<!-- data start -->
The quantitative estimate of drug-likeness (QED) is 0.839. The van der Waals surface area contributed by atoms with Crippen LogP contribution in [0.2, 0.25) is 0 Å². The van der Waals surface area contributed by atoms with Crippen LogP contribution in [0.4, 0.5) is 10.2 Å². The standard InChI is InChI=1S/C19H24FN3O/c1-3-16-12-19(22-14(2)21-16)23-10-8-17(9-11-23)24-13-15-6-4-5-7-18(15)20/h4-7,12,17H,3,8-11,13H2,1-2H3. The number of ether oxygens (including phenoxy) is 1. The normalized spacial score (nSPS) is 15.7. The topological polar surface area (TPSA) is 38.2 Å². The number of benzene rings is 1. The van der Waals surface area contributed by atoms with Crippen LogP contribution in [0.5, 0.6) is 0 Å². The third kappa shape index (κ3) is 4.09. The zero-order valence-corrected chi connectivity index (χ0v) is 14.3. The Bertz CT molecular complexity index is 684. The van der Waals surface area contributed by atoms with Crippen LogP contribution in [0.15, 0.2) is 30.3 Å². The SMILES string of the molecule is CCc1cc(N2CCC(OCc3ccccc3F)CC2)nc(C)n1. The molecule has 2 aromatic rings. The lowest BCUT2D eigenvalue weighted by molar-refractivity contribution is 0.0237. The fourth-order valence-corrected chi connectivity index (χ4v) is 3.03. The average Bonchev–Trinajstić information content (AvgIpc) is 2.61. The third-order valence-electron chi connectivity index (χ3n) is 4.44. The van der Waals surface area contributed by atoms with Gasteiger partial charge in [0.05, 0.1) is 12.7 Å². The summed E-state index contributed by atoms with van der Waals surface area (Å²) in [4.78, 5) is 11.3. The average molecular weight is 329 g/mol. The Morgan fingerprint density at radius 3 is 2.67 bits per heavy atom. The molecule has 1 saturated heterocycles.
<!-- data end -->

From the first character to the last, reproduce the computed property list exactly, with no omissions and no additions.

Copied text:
The quantitative estimate of drug-likeness (QED) is 0.839. The van der Waals surface area contributed by atoms with Crippen LogP contribution in [0.2, 0.25) is 0 Å². The van der Waals surface area contributed by atoms with Crippen LogP contribution in [0.4, 0.5) is 10.2 Å². The standard InChI is InChI=1S/C19H24FN3O/c1-3-16-12-19(22-14(2)21-16)23-10-8-17(9-11-23)24-13-15-6-4-5-7-18(15)20/h4-7,12,17H,3,8-11,13H2,1-2H3. The number of ether oxygens (including phenoxy) is 1. The normalized spacial score (nSPS) is 15.7. The topological polar surface area (TPSA) is 38.2 Å². The number of benzene rings is 1. The van der Waals surface area contributed by atoms with Crippen LogP contribution in [0.5, 0.6) is 0 Å². The third kappa shape index (κ3) is 4.09. The zero-order valence-corrected chi connectivity index (χ0v) is 14.3. The Bertz CT molecular complexity index is 684. The van der Waals surface area contributed by atoms with Crippen LogP contribution in [0.15, 0.2) is 30.3 Å². The SMILES string of the molecule is CCc1cc(N2CCC(OCc3ccccc3F)CC2)nc(C)n1. The molecule has 2 aromatic rings. The lowest BCUT2D eigenvalue weighted by molar-refractivity contribution is 0.0237. The fourth-order valence-corrected chi connectivity index (χ4v) is 3.03. The average Bonchev–Trinajstić information content (AvgIpc) is 2.61. The third-order valence-electron chi connectivity index (χ3n) is 4.44. The van der Waals surface area contributed by atoms with Gasteiger partial charge in [0.05, 0.1) is 12.7 Å². The summed E-state index contributed by atoms with van der Waals surface area (Å²) in [4.78, 5) is 11.3. The average molecular weight is 329 g/mol. The Morgan fingerprint density at radius 3 is 2.67 bits per heavy atom. The molecule has 1 saturated heterocycles.